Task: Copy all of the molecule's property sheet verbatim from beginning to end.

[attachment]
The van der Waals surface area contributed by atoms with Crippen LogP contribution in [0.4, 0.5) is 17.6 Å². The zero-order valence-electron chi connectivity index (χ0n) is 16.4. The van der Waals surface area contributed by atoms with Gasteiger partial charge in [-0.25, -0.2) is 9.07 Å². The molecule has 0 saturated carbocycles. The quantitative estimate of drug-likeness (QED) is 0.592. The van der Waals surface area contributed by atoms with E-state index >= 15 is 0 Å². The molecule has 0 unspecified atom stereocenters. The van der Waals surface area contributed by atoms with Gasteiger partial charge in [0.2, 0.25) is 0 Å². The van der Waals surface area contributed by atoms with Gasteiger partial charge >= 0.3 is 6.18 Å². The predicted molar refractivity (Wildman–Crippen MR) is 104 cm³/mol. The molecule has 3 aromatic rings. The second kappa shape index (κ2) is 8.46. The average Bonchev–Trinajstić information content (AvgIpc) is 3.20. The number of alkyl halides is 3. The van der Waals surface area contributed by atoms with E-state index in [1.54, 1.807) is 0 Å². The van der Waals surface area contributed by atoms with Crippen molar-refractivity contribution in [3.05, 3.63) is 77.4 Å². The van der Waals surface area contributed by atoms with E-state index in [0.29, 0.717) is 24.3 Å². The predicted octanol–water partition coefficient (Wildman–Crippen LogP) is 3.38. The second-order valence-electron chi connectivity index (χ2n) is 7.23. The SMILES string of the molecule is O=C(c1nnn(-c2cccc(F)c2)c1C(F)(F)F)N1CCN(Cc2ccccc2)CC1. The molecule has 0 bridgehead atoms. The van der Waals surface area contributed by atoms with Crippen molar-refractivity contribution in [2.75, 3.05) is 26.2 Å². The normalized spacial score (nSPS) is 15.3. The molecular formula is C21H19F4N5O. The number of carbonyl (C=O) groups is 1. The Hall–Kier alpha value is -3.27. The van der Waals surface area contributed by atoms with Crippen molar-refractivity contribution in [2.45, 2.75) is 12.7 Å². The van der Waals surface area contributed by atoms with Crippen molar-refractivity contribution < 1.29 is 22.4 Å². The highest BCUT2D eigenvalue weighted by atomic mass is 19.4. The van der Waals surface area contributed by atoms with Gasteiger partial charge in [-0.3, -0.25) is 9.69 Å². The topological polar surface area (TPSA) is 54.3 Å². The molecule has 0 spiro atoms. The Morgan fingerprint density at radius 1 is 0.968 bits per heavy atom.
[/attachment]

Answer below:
The van der Waals surface area contributed by atoms with Crippen LogP contribution in [0.4, 0.5) is 17.6 Å². The zero-order valence-electron chi connectivity index (χ0n) is 16.4. The van der Waals surface area contributed by atoms with Gasteiger partial charge in [-0.25, -0.2) is 9.07 Å². The molecule has 0 saturated carbocycles. The quantitative estimate of drug-likeness (QED) is 0.592. The van der Waals surface area contributed by atoms with E-state index >= 15 is 0 Å². The molecule has 0 unspecified atom stereocenters. The van der Waals surface area contributed by atoms with Gasteiger partial charge in [0.2, 0.25) is 0 Å². The van der Waals surface area contributed by atoms with Gasteiger partial charge >= 0.3 is 6.18 Å². The predicted molar refractivity (Wildman–Crippen MR) is 104 cm³/mol. The molecule has 3 aromatic rings. The second kappa shape index (κ2) is 8.46. The average Bonchev–Trinajstić information content (AvgIpc) is 3.20. The number of alkyl halides is 3. The van der Waals surface area contributed by atoms with E-state index in [1.54, 1.807) is 0 Å². The van der Waals surface area contributed by atoms with Crippen molar-refractivity contribution in [3.05, 3.63) is 77.4 Å². The van der Waals surface area contributed by atoms with E-state index in [0.29, 0.717) is 24.3 Å². The predicted octanol–water partition coefficient (Wildman–Crippen LogP) is 3.38. The second-order valence-electron chi connectivity index (χ2n) is 7.23. The SMILES string of the molecule is O=C(c1nnn(-c2cccc(F)c2)c1C(F)(F)F)N1CCN(Cc2ccccc2)CC1. The molecule has 0 bridgehead atoms. The van der Waals surface area contributed by atoms with Crippen molar-refractivity contribution in [2.75, 3.05) is 26.2 Å². The normalized spacial score (nSPS) is 15.3. The molecular formula is C21H19F4N5O. The number of carbonyl (C=O) groups is 1. The Hall–Kier alpha value is -3.27. The van der Waals surface area contributed by atoms with Crippen molar-refractivity contribution in [2.45, 2.75) is 12.7 Å². The van der Waals surface area contributed by atoms with Crippen molar-refractivity contribution < 1.29 is 22.4 Å². The highest BCUT2D eigenvalue weighted by atomic mass is 19.4. The van der Waals surface area contributed by atoms with Gasteiger partial charge in [-0.3, -0.25) is 9.69 Å². The topological polar surface area (TPSA) is 54.3 Å². The molecule has 0 spiro atoms. The Morgan fingerprint density at radius 1 is 0.968 bits per heavy atom.